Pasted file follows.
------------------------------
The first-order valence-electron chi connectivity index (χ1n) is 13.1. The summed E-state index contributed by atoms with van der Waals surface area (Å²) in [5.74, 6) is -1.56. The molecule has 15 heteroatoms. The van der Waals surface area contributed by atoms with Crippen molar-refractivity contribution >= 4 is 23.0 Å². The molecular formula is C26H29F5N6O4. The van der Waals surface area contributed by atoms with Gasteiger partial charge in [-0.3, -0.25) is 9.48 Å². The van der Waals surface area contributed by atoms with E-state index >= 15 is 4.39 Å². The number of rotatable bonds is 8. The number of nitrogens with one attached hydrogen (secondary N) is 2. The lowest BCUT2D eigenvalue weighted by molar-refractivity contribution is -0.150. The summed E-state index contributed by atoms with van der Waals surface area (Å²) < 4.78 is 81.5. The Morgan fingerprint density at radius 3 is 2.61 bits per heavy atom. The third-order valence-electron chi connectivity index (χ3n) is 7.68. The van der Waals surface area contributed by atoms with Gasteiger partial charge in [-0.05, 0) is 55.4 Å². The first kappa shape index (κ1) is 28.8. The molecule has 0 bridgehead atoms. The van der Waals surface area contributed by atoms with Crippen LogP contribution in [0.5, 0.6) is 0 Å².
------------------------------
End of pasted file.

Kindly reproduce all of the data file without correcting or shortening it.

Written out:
The first-order valence-electron chi connectivity index (χ1n) is 13.1. The summed E-state index contributed by atoms with van der Waals surface area (Å²) in [5.74, 6) is -1.56. The molecule has 15 heteroatoms. The van der Waals surface area contributed by atoms with Crippen molar-refractivity contribution >= 4 is 23.0 Å². The molecular formula is C26H29F5N6O4. The van der Waals surface area contributed by atoms with Gasteiger partial charge in [-0.3, -0.25) is 9.48 Å². The van der Waals surface area contributed by atoms with E-state index >= 15 is 4.39 Å². The number of rotatable bonds is 8. The number of nitrogens with one attached hydrogen (secondary N) is 2. The lowest BCUT2D eigenvalue weighted by molar-refractivity contribution is -0.150. The summed E-state index contributed by atoms with van der Waals surface area (Å²) < 4.78 is 81.5. The Morgan fingerprint density at radius 3 is 2.61 bits per heavy atom. The third-order valence-electron chi connectivity index (χ3n) is 7.68. The van der Waals surface area contributed by atoms with Gasteiger partial charge in [-0.05, 0) is 55.4 Å². The first kappa shape index (κ1) is 28.8. The molecule has 0 bridgehead atoms. The van der Waals surface area contributed by atoms with Crippen LogP contribution in [0.5, 0.6) is 0 Å².